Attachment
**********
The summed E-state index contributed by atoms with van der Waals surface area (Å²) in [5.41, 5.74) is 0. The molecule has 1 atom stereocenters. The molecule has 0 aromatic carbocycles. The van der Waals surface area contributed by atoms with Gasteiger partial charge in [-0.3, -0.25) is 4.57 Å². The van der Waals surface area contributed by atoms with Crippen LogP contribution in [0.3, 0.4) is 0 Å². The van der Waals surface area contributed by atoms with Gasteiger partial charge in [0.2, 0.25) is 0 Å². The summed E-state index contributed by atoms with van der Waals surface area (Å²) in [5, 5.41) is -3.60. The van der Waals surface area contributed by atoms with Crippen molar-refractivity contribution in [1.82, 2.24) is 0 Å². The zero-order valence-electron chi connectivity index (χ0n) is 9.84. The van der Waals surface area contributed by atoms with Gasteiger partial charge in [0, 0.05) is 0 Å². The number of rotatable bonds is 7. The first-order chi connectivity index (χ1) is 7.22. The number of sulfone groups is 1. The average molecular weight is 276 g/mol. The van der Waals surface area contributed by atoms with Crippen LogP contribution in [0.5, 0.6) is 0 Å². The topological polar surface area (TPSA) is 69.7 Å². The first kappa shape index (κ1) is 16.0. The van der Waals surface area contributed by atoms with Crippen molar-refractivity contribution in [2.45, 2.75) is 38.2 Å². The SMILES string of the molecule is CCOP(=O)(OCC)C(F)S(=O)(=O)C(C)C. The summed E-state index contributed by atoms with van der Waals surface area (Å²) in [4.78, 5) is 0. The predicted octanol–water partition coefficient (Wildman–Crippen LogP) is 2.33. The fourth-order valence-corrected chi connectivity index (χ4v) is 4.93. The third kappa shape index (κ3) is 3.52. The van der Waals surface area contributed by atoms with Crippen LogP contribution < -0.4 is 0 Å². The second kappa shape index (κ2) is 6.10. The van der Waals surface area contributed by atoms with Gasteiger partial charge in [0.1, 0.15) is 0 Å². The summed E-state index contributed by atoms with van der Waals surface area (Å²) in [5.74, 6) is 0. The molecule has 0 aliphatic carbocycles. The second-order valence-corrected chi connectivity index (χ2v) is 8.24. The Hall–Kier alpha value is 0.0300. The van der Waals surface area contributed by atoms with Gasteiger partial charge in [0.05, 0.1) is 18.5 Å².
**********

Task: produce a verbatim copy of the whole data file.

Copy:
The summed E-state index contributed by atoms with van der Waals surface area (Å²) in [5.41, 5.74) is 0. The molecule has 1 atom stereocenters. The molecule has 0 aromatic carbocycles. The van der Waals surface area contributed by atoms with Gasteiger partial charge in [-0.3, -0.25) is 4.57 Å². The van der Waals surface area contributed by atoms with Crippen LogP contribution in [0.3, 0.4) is 0 Å². The van der Waals surface area contributed by atoms with Gasteiger partial charge in [0.2, 0.25) is 0 Å². The summed E-state index contributed by atoms with van der Waals surface area (Å²) in [5, 5.41) is -3.60. The van der Waals surface area contributed by atoms with Crippen molar-refractivity contribution in [1.82, 2.24) is 0 Å². The zero-order valence-electron chi connectivity index (χ0n) is 9.84. The van der Waals surface area contributed by atoms with Gasteiger partial charge in [0, 0.05) is 0 Å². The number of rotatable bonds is 7. The first-order chi connectivity index (χ1) is 7.22. The number of sulfone groups is 1. The average molecular weight is 276 g/mol. The van der Waals surface area contributed by atoms with Crippen LogP contribution in [0.5, 0.6) is 0 Å². The topological polar surface area (TPSA) is 69.7 Å². The first kappa shape index (κ1) is 16.0. The van der Waals surface area contributed by atoms with Crippen molar-refractivity contribution in [2.45, 2.75) is 38.2 Å². The SMILES string of the molecule is CCOP(=O)(OCC)C(F)S(=O)(=O)C(C)C. The summed E-state index contributed by atoms with van der Waals surface area (Å²) in [4.78, 5) is 0. The predicted octanol–water partition coefficient (Wildman–Crippen LogP) is 2.33. The fourth-order valence-corrected chi connectivity index (χ4v) is 4.93. The third kappa shape index (κ3) is 3.52. The van der Waals surface area contributed by atoms with Crippen LogP contribution < -0.4 is 0 Å². The second kappa shape index (κ2) is 6.10. The van der Waals surface area contributed by atoms with Gasteiger partial charge in [0.1, 0.15) is 0 Å². The summed E-state index contributed by atoms with van der Waals surface area (Å²) in [5.74, 6) is 0. The molecule has 0 aliphatic carbocycles. The second-order valence-corrected chi connectivity index (χ2v) is 8.24. The Hall–Kier alpha value is 0.0300. The van der Waals surface area contributed by atoms with Gasteiger partial charge in [0.05, 0.1) is 18.5 Å².